Molecular analysis of chylomicronemia in a clinical laboratory setting: Diagnosis of 13 cases of lipoprotein lipase deficiency

Jesús M. Martín-Campos, Josep Julve, Rosa Roig, Susana Martínez, Teresa Laura Errico, Silvia Martínez-Couselo, Joan Carles Escolà-Gil, Jesús Méndez-González, Francisco Blanco-Vaca

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Background: Familial chylomicronemia (type I hyperlipidemia) is a rare autosomal recessive disease due mainly to rare variants in the lipoprotein lipase (LPL) gene sequence. Molecular diagnosis of LPL deficiency is now a requirement for the first gene therapy treatment approved in the European Union. Altered coding sequence variants in APOC2, APOA5 or GPIHBP-1 can also cause familial chylomicronemia. Herein, we report the results of our molecular diagnostic activity in this topic, carried out in the setting of a Spanish clinical practice hospital laboratory, which was also extended to some patients who were more likely to have type V hyperlipidemia. Methods: Samples from twenty-nine unrelated probands with severe hypertriglyceridemia were referred for molecular diagnosis. Samples were first screened for LPL sequence variants by DNA sequencing and, in the absence of alterations, subsequent analysis of APOC2, APOA5, and GPIHBP1 genes was undertaken. Analysis of LPL function in vitro was further studied in two previously uncharacterized LPL sequence variants. Results: Fourteen different, loss-of-function variants were found in the LPL gene: 4 were novel or uncharacterized allelic variants, and of these, 2 were directly shown to affect function. Twenty of 29 probands presented at least one LPL gene allele variant: 8 were homozygous, 9 compound heterozygous and 3 heterozygous. In 13 probands, the finding of two loss-of-function variants supported the diagnosis of LPL deficiency. None of the probands presented sequence variants in the APOC2 gene, whereas 3 presented rare variants within the APOA5 gene. Four of the five patients heterozygous for a common variant in the GPIHBP-1 gene also carried APOA5 sequence variants. Conclusions: Loss-of-function LPL variants leading to familial chylomicronemia were found in 13 patients, accounting for a significant proportion of the LPL-deficient patients predicted to live in Spain. © 2013 Elsevier B.V.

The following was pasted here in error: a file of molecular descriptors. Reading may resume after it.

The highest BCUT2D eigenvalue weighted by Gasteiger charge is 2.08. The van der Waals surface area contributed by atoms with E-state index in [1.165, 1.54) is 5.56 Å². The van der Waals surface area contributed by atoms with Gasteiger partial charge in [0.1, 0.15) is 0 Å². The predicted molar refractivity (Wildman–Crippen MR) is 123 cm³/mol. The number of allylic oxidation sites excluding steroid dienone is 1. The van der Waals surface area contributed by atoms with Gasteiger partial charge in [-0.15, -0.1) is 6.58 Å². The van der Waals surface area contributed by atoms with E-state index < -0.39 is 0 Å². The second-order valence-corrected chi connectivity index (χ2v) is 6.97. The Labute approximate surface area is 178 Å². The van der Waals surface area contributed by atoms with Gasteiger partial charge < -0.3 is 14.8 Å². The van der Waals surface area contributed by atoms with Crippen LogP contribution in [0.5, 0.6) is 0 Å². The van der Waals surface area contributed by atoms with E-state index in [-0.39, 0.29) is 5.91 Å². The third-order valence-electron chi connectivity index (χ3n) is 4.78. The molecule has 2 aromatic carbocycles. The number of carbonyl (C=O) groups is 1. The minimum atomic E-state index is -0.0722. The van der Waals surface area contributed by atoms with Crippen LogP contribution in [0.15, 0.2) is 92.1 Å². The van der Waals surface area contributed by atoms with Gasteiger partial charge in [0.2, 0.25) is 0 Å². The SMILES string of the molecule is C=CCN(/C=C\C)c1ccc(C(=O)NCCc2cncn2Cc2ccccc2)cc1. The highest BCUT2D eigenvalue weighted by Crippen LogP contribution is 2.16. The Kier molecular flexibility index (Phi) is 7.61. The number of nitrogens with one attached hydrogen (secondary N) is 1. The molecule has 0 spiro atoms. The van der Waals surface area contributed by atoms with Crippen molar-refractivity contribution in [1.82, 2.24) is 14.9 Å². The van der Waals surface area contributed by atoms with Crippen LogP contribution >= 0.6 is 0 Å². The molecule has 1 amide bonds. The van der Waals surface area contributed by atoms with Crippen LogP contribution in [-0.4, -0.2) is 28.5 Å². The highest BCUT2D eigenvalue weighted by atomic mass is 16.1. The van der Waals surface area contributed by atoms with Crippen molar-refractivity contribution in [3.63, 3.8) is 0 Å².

Original languageEnglish
Pages (from-to)61-68
JournalClinica Chimica Acta
Publication statusPublished - 15 Feb 2014


  • Apolipoprotein A-V
  • LPL
  • Severe hypertriglyceridemia
  • Type I hyperlipidemia
  • Type V hyperlipidemia


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